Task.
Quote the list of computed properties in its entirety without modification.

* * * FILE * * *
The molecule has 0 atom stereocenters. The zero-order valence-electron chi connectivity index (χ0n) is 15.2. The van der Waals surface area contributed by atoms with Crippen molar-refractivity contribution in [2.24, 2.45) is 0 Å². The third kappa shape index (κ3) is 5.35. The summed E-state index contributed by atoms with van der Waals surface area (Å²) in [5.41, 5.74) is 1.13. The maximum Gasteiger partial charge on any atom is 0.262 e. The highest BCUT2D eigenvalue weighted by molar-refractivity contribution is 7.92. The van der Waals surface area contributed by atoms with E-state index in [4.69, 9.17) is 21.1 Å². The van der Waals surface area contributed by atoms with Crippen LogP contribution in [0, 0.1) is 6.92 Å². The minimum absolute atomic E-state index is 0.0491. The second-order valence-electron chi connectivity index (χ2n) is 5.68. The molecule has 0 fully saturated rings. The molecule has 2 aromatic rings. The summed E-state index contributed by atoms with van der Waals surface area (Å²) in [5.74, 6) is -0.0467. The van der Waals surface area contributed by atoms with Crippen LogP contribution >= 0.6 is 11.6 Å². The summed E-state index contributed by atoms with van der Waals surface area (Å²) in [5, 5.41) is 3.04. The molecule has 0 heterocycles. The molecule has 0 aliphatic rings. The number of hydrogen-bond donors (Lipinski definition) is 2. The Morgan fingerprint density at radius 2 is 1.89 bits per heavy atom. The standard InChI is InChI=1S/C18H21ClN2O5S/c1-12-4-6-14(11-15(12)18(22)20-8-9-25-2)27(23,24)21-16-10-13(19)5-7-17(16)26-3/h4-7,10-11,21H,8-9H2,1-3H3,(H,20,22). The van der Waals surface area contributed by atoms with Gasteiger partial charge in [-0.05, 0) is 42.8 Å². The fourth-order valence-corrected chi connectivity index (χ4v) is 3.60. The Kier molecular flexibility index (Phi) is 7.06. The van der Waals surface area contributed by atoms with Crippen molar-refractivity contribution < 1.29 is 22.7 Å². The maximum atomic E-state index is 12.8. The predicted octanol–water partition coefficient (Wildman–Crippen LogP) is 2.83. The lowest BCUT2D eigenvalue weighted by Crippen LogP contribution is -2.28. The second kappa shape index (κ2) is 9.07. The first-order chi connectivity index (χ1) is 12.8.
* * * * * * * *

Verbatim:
The molecule has 0 atom stereocenters. The zero-order valence-electron chi connectivity index (χ0n) is 15.2. The van der Waals surface area contributed by atoms with Crippen molar-refractivity contribution in [2.24, 2.45) is 0 Å². The third kappa shape index (κ3) is 5.35. The summed E-state index contributed by atoms with van der Waals surface area (Å²) in [5.41, 5.74) is 1.13. The maximum Gasteiger partial charge on any atom is 0.262 e. The highest BCUT2D eigenvalue weighted by molar-refractivity contribution is 7.92. The van der Waals surface area contributed by atoms with E-state index in [4.69, 9.17) is 21.1 Å². The van der Waals surface area contributed by atoms with Crippen LogP contribution in [0, 0.1) is 6.92 Å². The minimum absolute atomic E-state index is 0.0491. The second-order valence-electron chi connectivity index (χ2n) is 5.68. The molecule has 0 fully saturated rings. The molecule has 2 aromatic rings. The summed E-state index contributed by atoms with van der Waals surface area (Å²) in [5.74, 6) is -0.0467. The van der Waals surface area contributed by atoms with Crippen LogP contribution >= 0.6 is 11.6 Å². The summed E-state index contributed by atoms with van der Waals surface area (Å²) in [5, 5.41) is 3.04. The molecule has 0 heterocycles. The molecule has 0 aliphatic rings. The number of hydrogen-bond donors (Lipinski definition) is 2. The Morgan fingerprint density at radius 2 is 1.89 bits per heavy atom. The standard InChI is InChI=1S/C18H21ClN2O5S/c1-12-4-6-14(11-15(12)18(22)20-8-9-25-2)27(23,24)21-16-10-13(19)5-7-17(16)26-3/h4-7,10-11,21H,8-9H2,1-3H3,(H,20,22). The van der Waals surface area contributed by atoms with Gasteiger partial charge in [-0.05, 0) is 42.8 Å². The fourth-order valence-corrected chi connectivity index (χ4v) is 3.60. The Kier molecular flexibility index (Phi) is 7.06. The van der Waals surface area contributed by atoms with Crippen molar-refractivity contribution < 1.29 is 22.7 Å². The maximum atomic E-state index is 12.8. The predicted octanol–water partition coefficient (Wildman–Crippen LogP) is 2.83. The lowest BCUT2D eigenvalue weighted by Crippen LogP contribution is -2.28. The second kappa shape index (κ2) is 9.07. The first-order chi connectivity index (χ1) is 12.8.